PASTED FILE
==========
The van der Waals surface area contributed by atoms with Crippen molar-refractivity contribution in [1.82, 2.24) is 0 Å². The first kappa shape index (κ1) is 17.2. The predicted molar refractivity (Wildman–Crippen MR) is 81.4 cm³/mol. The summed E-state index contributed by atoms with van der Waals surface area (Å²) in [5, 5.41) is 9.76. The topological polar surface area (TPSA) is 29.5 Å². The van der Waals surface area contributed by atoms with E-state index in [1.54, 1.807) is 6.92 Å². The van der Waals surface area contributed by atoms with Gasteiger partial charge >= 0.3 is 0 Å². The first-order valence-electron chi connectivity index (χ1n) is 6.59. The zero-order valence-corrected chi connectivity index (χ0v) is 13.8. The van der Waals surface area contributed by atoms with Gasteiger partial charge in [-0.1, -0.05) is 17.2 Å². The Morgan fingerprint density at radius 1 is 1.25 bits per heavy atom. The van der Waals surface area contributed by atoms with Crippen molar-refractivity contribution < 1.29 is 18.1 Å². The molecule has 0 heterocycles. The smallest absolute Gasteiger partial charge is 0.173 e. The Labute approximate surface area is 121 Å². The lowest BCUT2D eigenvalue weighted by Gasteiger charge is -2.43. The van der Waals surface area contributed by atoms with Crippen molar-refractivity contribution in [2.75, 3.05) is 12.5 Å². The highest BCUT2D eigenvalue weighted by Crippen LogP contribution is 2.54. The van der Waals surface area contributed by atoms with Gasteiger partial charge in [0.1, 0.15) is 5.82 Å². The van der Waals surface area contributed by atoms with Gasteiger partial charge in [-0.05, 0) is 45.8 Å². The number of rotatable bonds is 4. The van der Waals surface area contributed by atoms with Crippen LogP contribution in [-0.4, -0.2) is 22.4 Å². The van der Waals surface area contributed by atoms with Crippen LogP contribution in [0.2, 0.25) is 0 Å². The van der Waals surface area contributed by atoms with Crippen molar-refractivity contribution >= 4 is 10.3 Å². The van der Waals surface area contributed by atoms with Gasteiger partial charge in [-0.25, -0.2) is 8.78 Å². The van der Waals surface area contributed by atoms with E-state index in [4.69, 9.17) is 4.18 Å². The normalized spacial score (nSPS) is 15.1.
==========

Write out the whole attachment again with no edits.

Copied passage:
The van der Waals surface area contributed by atoms with Crippen molar-refractivity contribution in [1.82, 2.24) is 0 Å². The first kappa shape index (κ1) is 17.2. The predicted molar refractivity (Wildman–Crippen MR) is 81.4 cm³/mol. The summed E-state index contributed by atoms with van der Waals surface area (Å²) in [5, 5.41) is 9.76. The topological polar surface area (TPSA) is 29.5 Å². The van der Waals surface area contributed by atoms with E-state index in [1.54, 1.807) is 6.92 Å². The van der Waals surface area contributed by atoms with Gasteiger partial charge >= 0.3 is 0 Å². The first-order valence-electron chi connectivity index (χ1n) is 6.59. The zero-order valence-corrected chi connectivity index (χ0v) is 13.8. The van der Waals surface area contributed by atoms with Gasteiger partial charge in [-0.1, -0.05) is 17.2 Å². The Morgan fingerprint density at radius 1 is 1.25 bits per heavy atom. The van der Waals surface area contributed by atoms with Crippen molar-refractivity contribution < 1.29 is 18.1 Å². The molecule has 0 heterocycles. The smallest absolute Gasteiger partial charge is 0.173 e. The Labute approximate surface area is 121 Å². The lowest BCUT2D eigenvalue weighted by Gasteiger charge is -2.43. The van der Waals surface area contributed by atoms with Crippen molar-refractivity contribution in [2.75, 3.05) is 12.5 Å². The highest BCUT2D eigenvalue weighted by Crippen LogP contribution is 2.54. The van der Waals surface area contributed by atoms with Gasteiger partial charge in [0.1, 0.15) is 5.82 Å². The van der Waals surface area contributed by atoms with Gasteiger partial charge in [-0.05, 0) is 45.8 Å². The number of rotatable bonds is 4. The van der Waals surface area contributed by atoms with Crippen LogP contribution in [-0.4, -0.2) is 22.4 Å². The van der Waals surface area contributed by atoms with Crippen LogP contribution in [0.2, 0.25) is 0 Å². The van der Waals surface area contributed by atoms with Crippen molar-refractivity contribution >= 4 is 10.3 Å². The van der Waals surface area contributed by atoms with Gasteiger partial charge in [-0.25, -0.2) is 8.78 Å². The van der Waals surface area contributed by atoms with E-state index in [4.69, 9.17) is 4.18 Å². The normalized spacial score (nSPS) is 15.1.